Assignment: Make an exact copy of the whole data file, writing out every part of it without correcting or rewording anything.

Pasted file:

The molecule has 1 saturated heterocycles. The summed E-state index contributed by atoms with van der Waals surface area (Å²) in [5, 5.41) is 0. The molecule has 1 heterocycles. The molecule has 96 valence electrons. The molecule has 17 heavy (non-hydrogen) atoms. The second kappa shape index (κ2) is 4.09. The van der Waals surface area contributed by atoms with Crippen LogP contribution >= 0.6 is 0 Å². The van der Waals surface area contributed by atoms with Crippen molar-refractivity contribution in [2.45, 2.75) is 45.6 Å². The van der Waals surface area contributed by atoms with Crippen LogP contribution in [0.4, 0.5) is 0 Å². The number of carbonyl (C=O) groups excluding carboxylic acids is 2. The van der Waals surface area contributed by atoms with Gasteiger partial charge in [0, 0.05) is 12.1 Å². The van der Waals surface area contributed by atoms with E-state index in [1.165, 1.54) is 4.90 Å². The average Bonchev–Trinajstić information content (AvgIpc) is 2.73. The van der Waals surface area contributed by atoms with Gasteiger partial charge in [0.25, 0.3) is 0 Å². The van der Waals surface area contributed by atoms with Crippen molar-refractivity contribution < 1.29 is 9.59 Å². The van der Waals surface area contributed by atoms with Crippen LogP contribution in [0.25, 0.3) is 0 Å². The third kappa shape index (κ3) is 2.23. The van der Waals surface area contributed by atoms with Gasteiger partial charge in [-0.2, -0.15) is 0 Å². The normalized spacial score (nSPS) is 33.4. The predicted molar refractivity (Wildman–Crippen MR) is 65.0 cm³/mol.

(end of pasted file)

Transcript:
The molecule has 1 saturated heterocycles. The summed E-state index contributed by atoms with van der Waals surface area (Å²) in [5, 5.41) is 0. The molecule has 1 heterocycles. The molecule has 96 valence electrons. The molecule has 17 heavy (non-hydrogen) atoms. The second kappa shape index (κ2) is 4.09. The van der Waals surface area contributed by atoms with Crippen LogP contribution >= 0.6 is 0 Å². The van der Waals surface area contributed by atoms with Crippen molar-refractivity contribution in [2.45, 2.75) is 45.6 Å². The van der Waals surface area contributed by atoms with Crippen LogP contribution in [0.4, 0.5) is 0 Å². The number of carbonyl (C=O) groups excluding carboxylic acids is 2. The van der Waals surface area contributed by atoms with Gasteiger partial charge in [0, 0.05) is 12.1 Å². The van der Waals surface area contributed by atoms with E-state index in [1.165, 1.54) is 4.90 Å². The average Bonchev–Trinajstić information content (AvgIpc) is 2.73. The van der Waals surface area contributed by atoms with Gasteiger partial charge in [0.25, 0.3) is 0 Å². The van der Waals surface area contributed by atoms with Crippen molar-refractivity contribution < 1.29 is 9.59 Å². The van der Waals surface area contributed by atoms with Crippen LogP contribution in [0.25, 0.3) is 0 Å². The third kappa shape index (κ3) is 2.23. The van der Waals surface area contributed by atoms with Gasteiger partial charge in [-0.2, -0.15) is 0 Å². The normalized spacial score (nSPS) is 33.4. The predicted molar refractivity (Wildman–Crippen MR) is 65.0 cm³/mol.